Intech Power-Core Thermoplastics Engineering Blog

Actuator Redesign For High-Speed Belvac 795 Can Making Machine

Posted by Alexander Bartosch on Feb 25, 2013 12:01:00 PM

Though the necker on a can making line performs a very specialized task, the mechanical subsystems found on this machine offers a number of design lessons that can be applied more broadly by any engineer working to improve the performance and reliability of high-speed equipment.

Consider, for example, the necker’s cam-driven ram actuators. Mounted on a rotating turret and moving at speeds up to 250 strokes per minute, these rams push the round can shell onto a series of shaping dies that gradually reduce the diameter of the can to form its neck.

Traditionally, these Belvac rams have consisted of a round moving pin that translates axially within a barrel-like steel housing, with a machined keyway to keep the pin from rotating. The ram was driven directly via a pair of metal cam followers that mount on the rear end of the pin and engage a stationary cam.

That design, however, suffered from three problems in the field. For one, it required an aggressive lubrication regimen to combat ram and cam wear. For another, it allowed the pin to lift and twist in the barrel, causing premature wear that extends all the way back to the can. And lastly, the traditional design limited the operating speed of the necker.

We eliminated all three problems with a radical redesign of the ram that:

  • Eliminated the need for lubrication. The redesign replaced lubrication-hungry metals with lube-free polymers wherever possible. The redesign completely does away with the metal-on-metal wear between the cam and cam followers, which had been the primary failure mode with the traditional ram design.

  • Optimized the geometry of the ram. The redesign features a square ram, rather than round. The square ram does a far better job at managing the actuator’s on- and off-axis forces. It also guides the pin more effectively, reducing wear.

  • Removed moving mass. Thanks to the use of polymer components and structural aluminum, the redesigned ram weighs in at less than half the weight of the traditional round ram design. Total reduction of moving mass on a 10-stage line is nearly one metric ton.

Now in use by can makers around the world, the redesigned ram has offered a compelling payback. It has resulted in reduced maintenance costs, including the elimination of expensive automated lubrication systems. It has also contributed to reduced defect rates and faster line speeds.

Learn more about the redesign in our latest design case study, Redesign Improves High-Speed Can Making Machine. The case study offers a deeper look at our design process, including a glimpse at the finite element analysis (FEA) work that guided some of our decisions. The case study also highlights the side-benefits of designing for lubrication elimination.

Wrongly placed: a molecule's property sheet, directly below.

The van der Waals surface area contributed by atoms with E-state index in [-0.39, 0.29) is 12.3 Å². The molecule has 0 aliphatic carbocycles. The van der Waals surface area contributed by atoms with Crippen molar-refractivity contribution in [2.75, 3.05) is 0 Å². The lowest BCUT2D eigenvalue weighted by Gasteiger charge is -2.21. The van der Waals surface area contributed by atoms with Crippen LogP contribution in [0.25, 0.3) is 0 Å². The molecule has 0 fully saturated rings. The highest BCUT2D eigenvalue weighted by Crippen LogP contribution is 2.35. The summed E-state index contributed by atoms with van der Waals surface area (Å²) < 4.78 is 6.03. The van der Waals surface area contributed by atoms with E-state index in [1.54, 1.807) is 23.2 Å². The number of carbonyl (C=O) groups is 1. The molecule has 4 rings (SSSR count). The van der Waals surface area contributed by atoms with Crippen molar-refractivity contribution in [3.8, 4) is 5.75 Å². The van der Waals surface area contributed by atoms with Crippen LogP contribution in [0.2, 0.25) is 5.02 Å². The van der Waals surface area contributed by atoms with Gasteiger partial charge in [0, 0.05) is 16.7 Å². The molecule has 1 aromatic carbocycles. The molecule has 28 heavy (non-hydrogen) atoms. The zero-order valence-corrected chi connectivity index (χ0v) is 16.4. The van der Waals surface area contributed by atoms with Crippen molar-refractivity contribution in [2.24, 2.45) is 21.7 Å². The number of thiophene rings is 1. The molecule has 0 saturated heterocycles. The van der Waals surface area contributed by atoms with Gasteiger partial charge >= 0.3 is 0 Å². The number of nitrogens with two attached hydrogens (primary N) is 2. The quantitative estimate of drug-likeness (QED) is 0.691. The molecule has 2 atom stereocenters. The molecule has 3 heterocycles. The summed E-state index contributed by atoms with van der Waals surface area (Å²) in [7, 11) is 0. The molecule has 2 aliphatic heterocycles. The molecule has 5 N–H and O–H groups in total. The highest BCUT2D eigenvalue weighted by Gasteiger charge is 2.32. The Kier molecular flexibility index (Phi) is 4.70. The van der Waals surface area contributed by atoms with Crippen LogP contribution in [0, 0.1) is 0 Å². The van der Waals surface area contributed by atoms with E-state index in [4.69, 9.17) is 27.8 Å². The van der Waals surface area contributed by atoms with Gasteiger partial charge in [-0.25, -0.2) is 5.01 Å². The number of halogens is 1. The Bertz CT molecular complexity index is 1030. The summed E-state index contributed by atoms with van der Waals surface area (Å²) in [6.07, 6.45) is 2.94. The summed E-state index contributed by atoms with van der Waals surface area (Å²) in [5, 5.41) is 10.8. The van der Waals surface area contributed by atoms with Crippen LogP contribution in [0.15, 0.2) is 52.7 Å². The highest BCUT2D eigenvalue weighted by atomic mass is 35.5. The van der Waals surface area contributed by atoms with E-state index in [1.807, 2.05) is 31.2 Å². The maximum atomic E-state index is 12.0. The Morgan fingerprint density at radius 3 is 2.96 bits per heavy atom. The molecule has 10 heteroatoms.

Download the design case study

Tags: Belvac 595, cam follower, cam followers, reduce noise, reduce shock, reduce vibration, Self-lubricating, non-lubricated, cams, PA12GC, iCamFollowers, Cast Nylon, can making, low inertia, high load capacity, friction-reducing coating, production line shut-down, Belvac necker, Belvac 795, Belvac super k

Power-Core gear segment and pinion in high-speed card feeder

Posted by Simon Barrell on May 4, 2010 4:54:00 PM

A high frequency reciprocating gear and pinion being used in a feeder to insert postcards into magazines was suffering frequent breakdowns. Sealing the gearbox to permit lubrication that would prevent wear was not an option, and so Intech was approached to design a non-lubricated solution that could accommodate shock loads 5 to 10 times higher than the running torque of the application.

Intech Power-Core™ gears exhibit a high load sharing factor, an important quality when handling e-stops or shock loads. The load sharing factor, a measure of multiplying the load-bearing capacity of an individual tooth, is optimized for each application. Because the key way is cut into the metal hub and not the plastic, Power-Core eliminates the weak spot inherent in conventional plastic gears.

The metal hub absorbs all key way stresses, transferring maximum torque to the composite gear teeth. The teeth are made of a lightweight plastic composite, weighing just 0.037 pounds per cubic inch.



Intech Power-Core Segment Gear Pinion
A non-lubricated plastic pinion replaced a metal gear, eliminating breakdowns in a high-speed card feeder.

 

 

 

 

 

 

 

 

 

 

Torque of Power-Core gear approximates that of cast iron, but without the brittleness, weight, lubrication, and teeth breakage. As a result, Power-Core gears can reach higher speeds, increasing the throughput of your equipment. We can precisely calculate torque capacity, allowing Power-Core gears to replace metal gears in many applications.

Power-Core gears can operate without lubrication at pitch line speeds up to 15 feet per second. When a special friction-reducing coating is added, you can double gear speed to 30 feet per second.

Tags: Power-Core gears, lubrication-free, shock load, non-lubricated, plastic gears, friction-reducing coating, load-bearing capacity, card feeder, composite gear teeth, gear speed, metal gears, plastic pinion, running torque